The Development of Charter Damages Jurisprudence in Canada: Guidelines from the Supreme Court

JurisdictionSouth Africa
AuthorChuks Okpaluba
Published date16 August 2019
Date16 August 2019
Chuks Okpaluba
LLB LLM (London) PhD (West Indies)
Adjunct Professor, Nelson Mandela School of Law, University of Fort Hare
1 Introduction
Damages for violations of the Canadian Char ter of Rights and Freedoms
1982 (the “Cha rter”) are one area of contemporary Canadian constitutional
jurisprude nce t hat has been slow in its take-off. Earlier in its 30 years’
existence, Supreme Court judges expressed views ind ividually on the
availability of Charte r damages1 and, indeed, awards were made in a
handful of trial-court judgments.2 However, there was only one judgment
in which t he Supreme Court deliberated upon the award of constitutional
damages in ter ms of section 24(1) of the Charte r.3 That was in Mackin v New
Brunswick (Minister of Finance); Rice v New Bru nswick4 which concerned
the availabi lity of const itutional damages where the legislature had made a
law subsequently invalid ated by the c ourts. T he recent case of Vancouver
(City) v Ward5 is thus the rst Charter claim in which the Supreme Court
of Can ada has fully deliber ated upon the award of constitutional damages.
Consequently, it has provided Canadian constitutional adjudication with an
1 In McKinn ey v Universit y of Guelph (1990) 67 DLR (4th) 545 621, Wilson J was prepa red to award
constitut ional damages for los s of earnings and b enefits susta ined by the plainti ffs through the b reach of
their s 15 Cha rter right s in addition to the order of reinstateme nt The underly ing reasoni ng of Wilson J
was that “ the remedial s cope of s 24(1) was not inte nded to be lim ited to that ava ilable at common l aw”
See also per Go nthier J, Guimond v Quebec (Attorne y General) (1996) 138 DLR (4th) 647 (SCC) para 15
and Mack in v New Brunswick (Minister o f Finance); Ri ce v New Brunswick (2002) 209 DLR (4th) 564
(SCC) para 79
2 See for exa mple Vespoli v R (1984) 12 C RR 185; Patenua de v Roy (1994) 123 DLR (4th) 78; Dulude v
Canada [2001] 1 FC 545; (20 01) 192 DLR (4th) 714; Chr ispen v Kalinowski (1997) 148 DLR (4th) 720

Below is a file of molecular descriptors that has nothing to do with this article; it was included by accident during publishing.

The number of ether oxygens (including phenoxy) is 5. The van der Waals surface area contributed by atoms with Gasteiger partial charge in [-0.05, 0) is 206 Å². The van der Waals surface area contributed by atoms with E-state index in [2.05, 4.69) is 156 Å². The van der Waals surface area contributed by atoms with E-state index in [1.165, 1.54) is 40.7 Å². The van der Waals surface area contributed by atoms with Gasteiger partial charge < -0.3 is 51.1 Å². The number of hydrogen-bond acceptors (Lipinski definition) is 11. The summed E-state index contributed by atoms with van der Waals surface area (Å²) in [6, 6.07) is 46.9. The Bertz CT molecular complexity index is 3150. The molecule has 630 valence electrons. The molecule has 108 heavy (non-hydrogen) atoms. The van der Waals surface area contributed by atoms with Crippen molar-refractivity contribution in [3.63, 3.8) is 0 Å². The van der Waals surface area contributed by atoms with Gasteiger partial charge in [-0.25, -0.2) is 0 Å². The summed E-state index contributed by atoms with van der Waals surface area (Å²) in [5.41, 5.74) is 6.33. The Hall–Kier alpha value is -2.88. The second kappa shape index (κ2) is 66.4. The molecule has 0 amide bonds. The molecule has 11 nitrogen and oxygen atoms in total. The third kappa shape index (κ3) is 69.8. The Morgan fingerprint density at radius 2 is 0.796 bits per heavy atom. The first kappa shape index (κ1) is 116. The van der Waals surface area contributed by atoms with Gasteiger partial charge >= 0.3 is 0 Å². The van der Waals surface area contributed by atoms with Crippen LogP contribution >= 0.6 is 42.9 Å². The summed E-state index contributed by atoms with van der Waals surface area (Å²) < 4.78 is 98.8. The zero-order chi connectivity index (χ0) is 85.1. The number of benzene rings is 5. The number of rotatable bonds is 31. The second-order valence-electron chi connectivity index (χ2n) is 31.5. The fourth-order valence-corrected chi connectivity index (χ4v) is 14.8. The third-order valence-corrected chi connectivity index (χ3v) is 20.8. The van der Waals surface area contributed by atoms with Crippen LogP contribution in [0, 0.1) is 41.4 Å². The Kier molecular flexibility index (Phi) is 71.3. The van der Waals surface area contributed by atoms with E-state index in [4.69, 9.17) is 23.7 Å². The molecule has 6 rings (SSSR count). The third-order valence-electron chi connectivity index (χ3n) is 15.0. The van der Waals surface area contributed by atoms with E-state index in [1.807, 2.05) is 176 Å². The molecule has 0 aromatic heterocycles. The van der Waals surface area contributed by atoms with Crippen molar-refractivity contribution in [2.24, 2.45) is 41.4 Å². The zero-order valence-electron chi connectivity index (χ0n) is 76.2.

(Sask QB); Persau d v Donaldson (1995) 130 DLR (4th) 701; Dix v Canada (Attor ney General) (2002) 7
Alta LR (4th) 205 (Alta QB)
3 S 24(1) of the Charter provides:
“Anyone whose rights or freedoms, as g uaranteed by this Charte r, have been infr inged or denied may
apply to a court of compete nt jurisdiction to obta in such remedy as the court con siders appropriat e and
just in the cir cumstances ”
4 (2002) 209 DLR (4th) 564 (SCC) Althoug h Mackin v New Br unswick (Min ister of Finance); Ri ce v New
Brunswick (2002) 209 DLR (4th) 564 (SCC) was decided under the Cha rter, it was an affirma tion of a line
of cases since Welbridge Holdings Ltd v G reater Winnipeg [1971] SCR 957 thr ough Roman Corpo ration
Ltd v Hudson’s Bay Oil & Co (1976) 22 DLR (3d) 470 (SCC); Ce ntral Canada Potash Co v Govern ment
of Saskatche wan [1979] 1 SCR 42 (SCC) down to Guimond v Quebe c (Attorney General) (1996) 138 DLR
(4th) 647 (SCC) where the Supreme Cou rt refra ined from holding th e legislatur e liable i n damages for
acts or omissions com mitted in the lawma king proces s where the conduct of t he State wa s not “clearly
wrong, in b ad faith or an a buse of power” - Ma ckin v New Br unswick (Mini ster of Finance); Ri ce v New
Brunswick (2002) 209 DLR (4th) 564 (SCC) para 79 See g enerally, C Okpaluba & P Osode Governm ent
Liability: Sout h Africa and the Comm onwealth (2010) para 11 2 3
(2012) 23 Stell LR 55
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exhaustive and author itative interpretation of “appropriate and just relief”6
in section 24(1) of the Charter in respect of Cha rter damages.7
In for mulating a set of principles outlining the Canadian approach to the
award of damages upon breach of a Charter right, Ward has laid a rm foundation
for claims for constit utional damages as an alte rnative cause of action to tor t
damages. To t hat extent, it is to Canad ian constitutiona l adjudication what
Maharaj v Att orney General of Trinidad and Tobago8 (“Maharaj”)/Attorney